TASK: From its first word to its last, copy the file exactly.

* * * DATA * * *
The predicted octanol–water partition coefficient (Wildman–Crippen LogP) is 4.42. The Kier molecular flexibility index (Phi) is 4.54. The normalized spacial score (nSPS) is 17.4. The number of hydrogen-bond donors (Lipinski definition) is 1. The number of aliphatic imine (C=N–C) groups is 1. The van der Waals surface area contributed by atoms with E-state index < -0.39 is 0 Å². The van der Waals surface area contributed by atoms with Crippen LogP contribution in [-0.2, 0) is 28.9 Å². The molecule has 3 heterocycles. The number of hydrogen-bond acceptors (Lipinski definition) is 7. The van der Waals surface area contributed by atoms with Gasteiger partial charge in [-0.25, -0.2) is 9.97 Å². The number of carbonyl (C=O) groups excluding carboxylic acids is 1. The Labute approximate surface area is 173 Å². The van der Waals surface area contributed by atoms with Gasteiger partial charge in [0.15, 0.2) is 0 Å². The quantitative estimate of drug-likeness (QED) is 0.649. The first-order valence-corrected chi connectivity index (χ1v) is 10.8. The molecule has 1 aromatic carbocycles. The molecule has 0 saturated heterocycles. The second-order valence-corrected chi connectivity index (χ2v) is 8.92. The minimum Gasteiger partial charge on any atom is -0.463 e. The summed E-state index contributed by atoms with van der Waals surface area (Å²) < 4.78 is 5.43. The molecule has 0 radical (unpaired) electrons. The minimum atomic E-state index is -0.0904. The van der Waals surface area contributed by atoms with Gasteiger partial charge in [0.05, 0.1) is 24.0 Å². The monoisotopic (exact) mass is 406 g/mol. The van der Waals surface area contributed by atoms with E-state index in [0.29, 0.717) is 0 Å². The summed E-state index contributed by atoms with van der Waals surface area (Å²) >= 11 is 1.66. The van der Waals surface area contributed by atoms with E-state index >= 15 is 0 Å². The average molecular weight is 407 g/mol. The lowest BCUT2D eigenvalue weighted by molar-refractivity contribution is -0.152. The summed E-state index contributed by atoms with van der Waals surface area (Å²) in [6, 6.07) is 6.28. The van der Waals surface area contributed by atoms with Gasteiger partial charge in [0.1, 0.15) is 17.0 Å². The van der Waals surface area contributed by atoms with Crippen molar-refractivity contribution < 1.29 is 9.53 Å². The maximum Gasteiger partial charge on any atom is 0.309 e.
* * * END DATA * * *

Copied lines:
The predicted octanol–water partition coefficient (Wildman–Crippen LogP) is 4.42. The Kier molecular flexibility index (Phi) is 4.54. The normalized spacial score (nSPS) is 17.4. The number of hydrogen-bond donors (Lipinski definition) is 1. The number of aliphatic imine (C=N–C) groups is 1. The van der Waals surface area contributed by atoms with E-state index < -0.39 is 0 Å². The van der Waals surface area contributed by atoms with Crippen LogP contribution in [-0.2, 0) is 28.9 Å². The molecule has 3 heterocycles. The number of hydrogen-bond acceptors (Lipinski definition) is 7. The van der Waals surface area contributed by atoms with Gasteiger partial charge in [-0.25, -0.2) is 9.97 Å². The number of carbonyl (C=O) groups excluding carboxylic acids is 1. The Labute approximate surface area is 173 Å². The van der Waals surface area contributed by atoms with Gasteiger partial charge in [0.15, 0.2) is 0 Å². The quantitative estimate of drug-likeness (QED) is 0.649. The first-order valence-corrected chi connectivity index (χ1v) is 10.8. The molecule has 1 aromatic carbocycles. The molecule has 0 saturated heterocycles. The second-order valence-corrected chi connectivity index (χ2v) is 8.92. The minimum Gasteiger partial charge on any atom is -0.463 e. The summed E-state index contributed by atoms with van der Waals surface area (Å²) < 4.78 is 5.43. The molecule has 0 radical (unpaired) electrons. The minimum atomic E-state index is -0.0904. The van der Waals surface area contributed by atoms with Gasteiger partial charge in [0.05, 0.1) is 24.0 Å². The monoisotopic (exact) mass is 406 g/mol. The van der Waals surface area contributed by atoms with E-state index in [0.29, 0.717) is 0 Å². The summed E-state index contributed by atoms with van der Waals surface area (Å²) >= 11 is 1.66. The van der Waals surface area contributed by atoms with E-state index >= 15 is 0 Å². The average molecular weight is 407 g/mol. The lowest BCUT2D eigenvalue weighted by molar-refractivity contribution is -0.152. The summed E-state index contributed by atoms with van der Waals surface area (Å²) in [6, 6.07) is 6.28. The van der Waals surface area contributed by atoms with Gasteiger partial charge in [0.1, 0.15) is 17.0 Å². The van der Waals surface area contributed by atoms with Crippen molar-refractivity contribution < 1.29 is 9.53 Å². The maximum Gasteiger partial charge on any atom is 0.309 e.